Winter 2024 • Vol. XLVI No. 1 Poetry |


Then I was again
that vacant room. Guests were 

various: my death again 
and beautiful. Then again, 

in different dress. Once, 
in a jacquard suit 

tapped my goat-hoof, 
looking out the fogged window—

that’s my Janus eye—
watching a crew

replace the backlights 
of a billboard. Once, 

with a beard of locusts, 
lips of cold steel, a silica tongue.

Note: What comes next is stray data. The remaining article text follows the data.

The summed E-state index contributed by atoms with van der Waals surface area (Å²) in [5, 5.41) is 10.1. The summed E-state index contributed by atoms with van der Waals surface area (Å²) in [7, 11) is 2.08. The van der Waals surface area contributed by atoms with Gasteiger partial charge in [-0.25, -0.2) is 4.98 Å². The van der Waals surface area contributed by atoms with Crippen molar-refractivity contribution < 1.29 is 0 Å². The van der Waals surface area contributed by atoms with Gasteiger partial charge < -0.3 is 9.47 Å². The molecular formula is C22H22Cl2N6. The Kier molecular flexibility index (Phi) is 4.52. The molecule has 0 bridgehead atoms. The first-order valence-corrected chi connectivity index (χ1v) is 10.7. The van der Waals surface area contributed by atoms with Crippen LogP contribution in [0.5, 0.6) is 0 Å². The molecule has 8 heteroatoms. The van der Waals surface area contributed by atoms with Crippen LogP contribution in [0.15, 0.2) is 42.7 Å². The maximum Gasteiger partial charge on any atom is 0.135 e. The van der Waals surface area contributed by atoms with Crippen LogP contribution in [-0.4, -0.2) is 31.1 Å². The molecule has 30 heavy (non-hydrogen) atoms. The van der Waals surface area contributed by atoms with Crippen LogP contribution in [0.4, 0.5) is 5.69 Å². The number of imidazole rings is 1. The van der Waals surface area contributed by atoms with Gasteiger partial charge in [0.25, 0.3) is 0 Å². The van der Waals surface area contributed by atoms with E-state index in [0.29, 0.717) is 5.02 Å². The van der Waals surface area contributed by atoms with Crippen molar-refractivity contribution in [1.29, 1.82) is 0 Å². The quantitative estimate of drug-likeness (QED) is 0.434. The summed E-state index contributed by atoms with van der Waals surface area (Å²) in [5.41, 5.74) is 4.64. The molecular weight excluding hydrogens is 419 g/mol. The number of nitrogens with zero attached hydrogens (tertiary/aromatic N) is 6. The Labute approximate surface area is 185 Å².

Once, in satin sat to smoke 
and leaned a plastic ear

against the warming 
wall of me. New century.

A closing throat. Not closed.
I love my killed familiars.
Photo of Safa Khatib

Safa Khatib is a poet and translator living in St. Louis. She is the author of Instances of Ishtar (Bloomsbury, 2024).

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I could say that my pleasure, beneath him, was a meadow, dark in places, brighter in others, and that at the farthest edge there grew pleasure’s more unruly varieties— Rapture. […]


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